NFTs in Gaming: More Legal Issues

NFTs in Gaming: More Legal Issues

NFT, this acronym for “non-fungible token” or “non-fungible tokens”, is causing a lot of ink to flow in the world of video games.

Sometimes it is seen as the future of the sector, sometimes it is condemned as a source of speculation to the detriment of the gaming experience[1], NFTs are not unanimous, at least right now. Since we are not framed by special legislation, faced with a legal gap, should we try to attach them to the current law?

What is it about ?

NFTs can be defined as proofs of ownership of unique digital content that uses the blockchain to guarantee its authenticity. These digital goods potentially have a very wide spectrum, images, videos, music. He recently received a lot of publicity in the art world after the record $69.3 million sale of artist Beeple’s “Everydays: the First 5000 Days”[2], there are more NFTs. In video games, these virtual objects are for example integrated into the game as equipment (weapons, helmets, uniforms in the game “Ghost Recon” by Ubisoft), characters or even in entire games as in “Axie Infinity”.[3]. The terms of sale and subsequent resale of NFTs are generated by a “smart contract”, that is, an agreement resulting from a computer program that allows the transaction to be carried out in a dematerialized way.

Why are NFTs attractive?

NFT allows to materialize, so to speak, in the digital world the title of ownership of a unique digital asset and to authorize its sale to a buyer and its resale. The whole point of NFTs is that they can in principle circulate freely on the blockchain. As an inviolable certificate of a digital file, the NFT therefore has a legal benefit for this fact, namely it can materialize the transfer of ownership of unique digital content by transferring its certificate, the NFT associated with this digital asset. . For now, in the absence of a legal framework for NFTs, the NFT sale agreement is therefore particularly important in determining the terms and conditions of such sale between the NFT author-issuer and the NFT buyer. However, this proprietary right is nuanced by the technical limitations necessarily associated with the NFT economy. They are generally not exchanged directly, but through intermediaries, third-party platforms, one of the most famous of which is “OpenSea”.[4]who organize these businesses and prescribe their general conditions of sale.

Monetization of player contributions?

The “play to earn” model is a shocking argument to defend the introduction of NFTs in video games. The ability to share value from publishers to players is highlighted. The stated goal would be to allow players to create game items to own and sell to other players, thus generating income.

This is a crucial point to anticipate in game licenses. The ability offered to the player to create content opens up the infringement of intellectual property rights associated with the game that players could therefore potentially claim for the creation of original NFT-locked digital content. Some publishers will therefore remain cautious before introducing NFTs into the “game” or ensure that they are tightly controlled as the legal issues are important and structuring.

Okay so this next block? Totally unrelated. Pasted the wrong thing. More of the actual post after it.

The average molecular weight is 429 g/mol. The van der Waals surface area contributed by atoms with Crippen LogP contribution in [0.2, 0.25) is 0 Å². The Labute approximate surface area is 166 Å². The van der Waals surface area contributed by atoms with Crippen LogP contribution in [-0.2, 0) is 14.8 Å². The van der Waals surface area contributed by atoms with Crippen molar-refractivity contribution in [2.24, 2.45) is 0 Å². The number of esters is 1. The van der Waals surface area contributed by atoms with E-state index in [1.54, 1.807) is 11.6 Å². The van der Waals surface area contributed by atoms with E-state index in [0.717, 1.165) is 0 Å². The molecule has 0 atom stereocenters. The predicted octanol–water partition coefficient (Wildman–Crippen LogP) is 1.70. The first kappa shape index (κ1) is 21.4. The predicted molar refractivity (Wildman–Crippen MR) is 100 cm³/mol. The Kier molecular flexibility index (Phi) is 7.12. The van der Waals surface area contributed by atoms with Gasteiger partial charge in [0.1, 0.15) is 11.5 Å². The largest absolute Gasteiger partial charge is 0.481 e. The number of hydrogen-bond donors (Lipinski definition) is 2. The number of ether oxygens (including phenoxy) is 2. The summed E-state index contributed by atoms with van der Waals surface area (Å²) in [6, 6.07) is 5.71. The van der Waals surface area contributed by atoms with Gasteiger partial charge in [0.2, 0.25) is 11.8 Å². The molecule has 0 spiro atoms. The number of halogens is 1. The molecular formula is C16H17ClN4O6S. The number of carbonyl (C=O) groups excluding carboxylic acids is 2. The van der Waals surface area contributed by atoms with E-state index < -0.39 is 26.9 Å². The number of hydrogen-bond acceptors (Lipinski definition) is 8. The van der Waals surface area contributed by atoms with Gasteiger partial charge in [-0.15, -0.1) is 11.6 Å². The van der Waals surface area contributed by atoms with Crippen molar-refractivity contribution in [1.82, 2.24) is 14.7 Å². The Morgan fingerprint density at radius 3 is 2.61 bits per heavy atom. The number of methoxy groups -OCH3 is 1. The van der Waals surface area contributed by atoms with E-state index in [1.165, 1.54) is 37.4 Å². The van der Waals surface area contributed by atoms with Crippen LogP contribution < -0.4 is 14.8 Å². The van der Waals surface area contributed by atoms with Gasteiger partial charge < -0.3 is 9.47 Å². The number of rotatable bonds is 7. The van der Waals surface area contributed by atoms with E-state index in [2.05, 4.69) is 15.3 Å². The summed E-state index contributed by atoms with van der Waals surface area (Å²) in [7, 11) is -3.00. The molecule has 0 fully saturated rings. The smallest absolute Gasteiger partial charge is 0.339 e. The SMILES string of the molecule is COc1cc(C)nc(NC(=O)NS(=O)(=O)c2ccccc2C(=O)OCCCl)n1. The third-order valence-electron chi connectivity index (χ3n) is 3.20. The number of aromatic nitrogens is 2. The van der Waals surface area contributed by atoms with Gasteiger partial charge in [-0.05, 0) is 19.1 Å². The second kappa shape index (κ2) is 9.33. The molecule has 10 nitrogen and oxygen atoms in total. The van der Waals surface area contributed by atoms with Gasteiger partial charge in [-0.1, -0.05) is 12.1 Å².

Critics of NFTs reiterate the expected legal risks

Integrating NFTs into video games is not trivial and some studios had to give up in the face of backlash from players who criticized their introduction[5]. If for some players in the sector, led by Ubisoft, which launched its platform “Ubisoft Quartz” in December 2021.[6] NFTs rhyme with the future of video games, for others NFTs should be banned due to their speculative nature, especially when resold, and the expectation of profit associated with such an approach, a departure from the primary purpose of the game. , entertainment.

Legally, apart from the tax consequences of the income generated by this activity on the horizon, NFTs could fall under the regulations applicable to gambling and gambling controlled by the National Gaming Authority, as (ARJEL at the time before the name change) took over in 2018 .the issue of paid “loot boxes” or “loot boxes” that contain random items that players can purchase for payment but without knowing the exact contents[7].

In the area of ​​intellectual property rights, the NFT phenomenon also leads to abuse and can appear to be out of control. NFT markets can be the scene of exchange of digital goods that include trademarks or works of third parties that infringe their rights. Therefore, it should be feared that these platforms are new channels of counterfeiting with rather limited room to maneuver against them, since the latter are the hosts of the content, their responsibility is reduced. Consequently, among the online supervision to be established, that of these platforms is now imposed on rights holders. Additionally, in order to regulate and control NFTs, perhaps we will see the birth of an official registry of NFTs like the INPI for industrial property titles in France?

[1] Les Echos, “Why NFTs have become a touchy subject in video games”, published on December 23, 2021.




[5] Les Echos, “Why NFTs have become a touchy subject in video games”, published on December 23, 2021.

[6] Les Echos “Blockchain: French video game giant Ubisoft launches NFT”, published on December 7, 2021.

[7] Report on the work of the Regulatory Authority for Online Games of Chance for 2017-2018

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